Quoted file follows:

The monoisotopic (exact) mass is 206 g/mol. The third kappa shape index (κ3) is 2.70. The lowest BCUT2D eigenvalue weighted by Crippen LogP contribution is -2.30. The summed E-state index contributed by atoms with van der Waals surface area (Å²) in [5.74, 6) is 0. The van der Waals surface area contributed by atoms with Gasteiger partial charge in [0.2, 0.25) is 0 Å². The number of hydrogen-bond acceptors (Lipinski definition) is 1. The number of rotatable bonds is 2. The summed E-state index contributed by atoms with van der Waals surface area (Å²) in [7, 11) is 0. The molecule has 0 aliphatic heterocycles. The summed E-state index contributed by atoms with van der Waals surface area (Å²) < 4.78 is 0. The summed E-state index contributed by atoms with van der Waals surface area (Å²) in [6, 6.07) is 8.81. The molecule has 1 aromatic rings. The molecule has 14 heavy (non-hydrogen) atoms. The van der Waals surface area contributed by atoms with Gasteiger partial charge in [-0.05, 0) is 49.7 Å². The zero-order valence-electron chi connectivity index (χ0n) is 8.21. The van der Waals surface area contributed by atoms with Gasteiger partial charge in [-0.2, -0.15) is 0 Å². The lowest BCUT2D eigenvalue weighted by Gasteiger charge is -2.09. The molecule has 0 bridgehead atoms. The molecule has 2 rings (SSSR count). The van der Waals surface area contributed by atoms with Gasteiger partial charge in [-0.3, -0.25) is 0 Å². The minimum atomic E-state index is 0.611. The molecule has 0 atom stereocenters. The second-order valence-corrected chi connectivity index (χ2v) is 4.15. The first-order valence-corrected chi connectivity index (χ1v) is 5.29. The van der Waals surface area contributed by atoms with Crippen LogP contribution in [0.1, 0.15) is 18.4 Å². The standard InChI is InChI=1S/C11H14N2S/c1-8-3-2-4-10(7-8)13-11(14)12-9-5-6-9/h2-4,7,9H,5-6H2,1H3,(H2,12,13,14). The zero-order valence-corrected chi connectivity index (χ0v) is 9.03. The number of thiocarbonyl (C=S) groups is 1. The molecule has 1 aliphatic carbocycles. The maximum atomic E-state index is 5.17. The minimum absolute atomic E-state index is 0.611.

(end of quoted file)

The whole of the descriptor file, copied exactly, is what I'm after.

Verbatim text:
The monoisotopic (exact) mass is 206 g/mol. The third kappa shape index (κ3) is 2.70. The lowest BCUT2D eigenvalue weighted by Crippen LogP contribution is -2.30. The summed E-state index contributed by atoms with van der Waals surface area (Å²) in [5.74, 6) is 0. The van der Waals surface area contributed by atoms with Gasteiger partial charge in [0.2, 0.25) is 0 Å². The number of hydrogen-bond acceptors (Lipinski definition) is 1. The number of rotatable bonds is 2. The summed E-state index contributed by atoms with van der Waals surface area (Å²) in [7, 11) is 0. The molecule has 0 aliphatic heterocycles. The summed E-state index contributed by atoms with van der Waals surface area (Å²) < 4.78 is 0. The summed E-state index contributed by atoms with van der Waals surface area (Å²) in [6, 6.07) is 8.81. The molecule has 1 aromatic rings. The molecule has 14 heavy (non-hydrogen) atoms. The van der Waals surface area contributed by atoms with Gasteiger partial charge in [-0.05, 0) is 49.7 Å². The zero-order valence-electron chi connectivity index (χ0n) is 8.21. The van der Waals surface area contributed by atoms with Gasteiger partial charge in [-0.2, -0.15) is 0 Å². The lowest BCUT2D eigenvalue weighted by Gasteiger charge is -2.09. The molecule has 0 bridgehead atoms. The molecule has 2 rings (SSSR count). The van der Waals surface area contributed by atoms with Gasteiger partial charge in [-0.3, -0.25) is 0 Å². The minimum atomic E-state index is 0.611. The molecule has 0 atom stereocenters. The second-order valence-corrected chi connectivity index (χ2v) is 4.15. The first-order valence-corrected chi connectivity index (χ1v) is 5.29. The van der Waals surface area contributed by atoms with Crippen LogP contribution in [0.1, 0.15) is 18.4 Å². The standard InChI is InChI=1S/C11H14N2S/c1-8-3-2-4-10(7-8)13-11(14)12-9-5-6-9/h2-4,7,9H,5-6H2,1H3,(H2,12,13,14). The zero-order valence-corrected chi connectivity index (χ0v) is 9.03. The number of thiocarbonyl (C=S) groups is 1. The molecule has 1 aliphatic carbocycles. The maximum atomic E-state index is 5.17. The minimum absolute atomic E-state index is 0.611.